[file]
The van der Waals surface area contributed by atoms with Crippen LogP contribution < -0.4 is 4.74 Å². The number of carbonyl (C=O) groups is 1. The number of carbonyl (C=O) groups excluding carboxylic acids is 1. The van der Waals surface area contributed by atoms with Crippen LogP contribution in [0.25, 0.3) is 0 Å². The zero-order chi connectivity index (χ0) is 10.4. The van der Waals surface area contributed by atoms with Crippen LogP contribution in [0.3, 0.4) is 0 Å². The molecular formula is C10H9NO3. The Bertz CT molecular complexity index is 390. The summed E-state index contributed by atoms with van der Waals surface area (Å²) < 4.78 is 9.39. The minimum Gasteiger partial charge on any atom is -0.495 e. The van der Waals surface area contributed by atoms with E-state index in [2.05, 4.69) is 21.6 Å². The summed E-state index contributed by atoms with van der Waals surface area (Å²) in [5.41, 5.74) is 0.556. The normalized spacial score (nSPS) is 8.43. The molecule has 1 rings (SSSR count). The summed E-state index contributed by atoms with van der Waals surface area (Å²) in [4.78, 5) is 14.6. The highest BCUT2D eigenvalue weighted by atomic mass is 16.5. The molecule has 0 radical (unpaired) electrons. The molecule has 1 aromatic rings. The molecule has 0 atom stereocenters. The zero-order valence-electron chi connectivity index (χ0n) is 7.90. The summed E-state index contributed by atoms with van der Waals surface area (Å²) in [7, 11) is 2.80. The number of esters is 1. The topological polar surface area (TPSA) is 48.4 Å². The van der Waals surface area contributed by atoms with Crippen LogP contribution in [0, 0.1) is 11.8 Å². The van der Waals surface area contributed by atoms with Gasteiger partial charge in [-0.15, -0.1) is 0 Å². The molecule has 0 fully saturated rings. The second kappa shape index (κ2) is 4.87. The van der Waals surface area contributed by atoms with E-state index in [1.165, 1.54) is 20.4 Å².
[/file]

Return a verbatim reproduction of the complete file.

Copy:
The van der Waals surface area contributed by atoms with Crippen LogP contribution < -0.4 is 4.74 Å². The number of carbonyl (C=O) groups is 1. The number of carbonyl (C=O) groups excluding carboxylic acids is 1. The van der Waals surface area contributed by atoms with Crippen LogP contribution in [0.25, 0.3) is 0 Å². The zero-order chi connectivity index (χ0) is 10.4. The van der Waals surface area contributed by atoms with Crippen LogP contribution in [0.3, 0.4) is 0 Å². The molecular formula is C10H9NO3. The Bertz CT molecular complexity index is 390. The summed E-state index contributed by atoms with van der Waals surface area (Å²) < 4.78 is 9.39. The minimum Gasteiger partial charge on any atom is -0.495 e. The van der Waals surface area contributed by atoms with E-state index in [2.05, 4.69) is 21.6 Å². The summed E-state index contributed by atoms with van der Waals surface area (Å²) in [5.41, 5.74) is 0.556. The normalized spacial score (nSPS) is 8.43. The molecule has 1 rings (SSSR count). The summed E-state index contributed by atoms with van der Waals surface area (Å²) in [4.78, 5) is 14.6. The highest BCUT2D eigenvalue weighted by atomic mass is 16.5. The molecule has 0 radical (unpaired) electrons. The molecule has 1 aromatic rings. The molecule has 0 atom stereocenters. The zero-order valence-electron chi connectivity index (χ0n) is 7.90. The summed E-state index contributed by atoms with van der Waals surface area (Å²) in [7, 11) is 2.80. The number of esters is 1. The topological polar surface area (TPSA) is 48.4 Å². The van der Waals surface area contributed by atoms with Crippen LogP contribution in [0, 0.1) is 11.8 Å². The van der Waals surface area contributed by atoms with Gasteiger partial charge in [-0.15, -0.1) is 0 Å². The molecule has 0 fully saturated rings. The second kappa shape index (κ2) is 4.87. The van der Waals surface area contributed by atoms with E-state index in [1.165, 1.54) is 20.4 Å².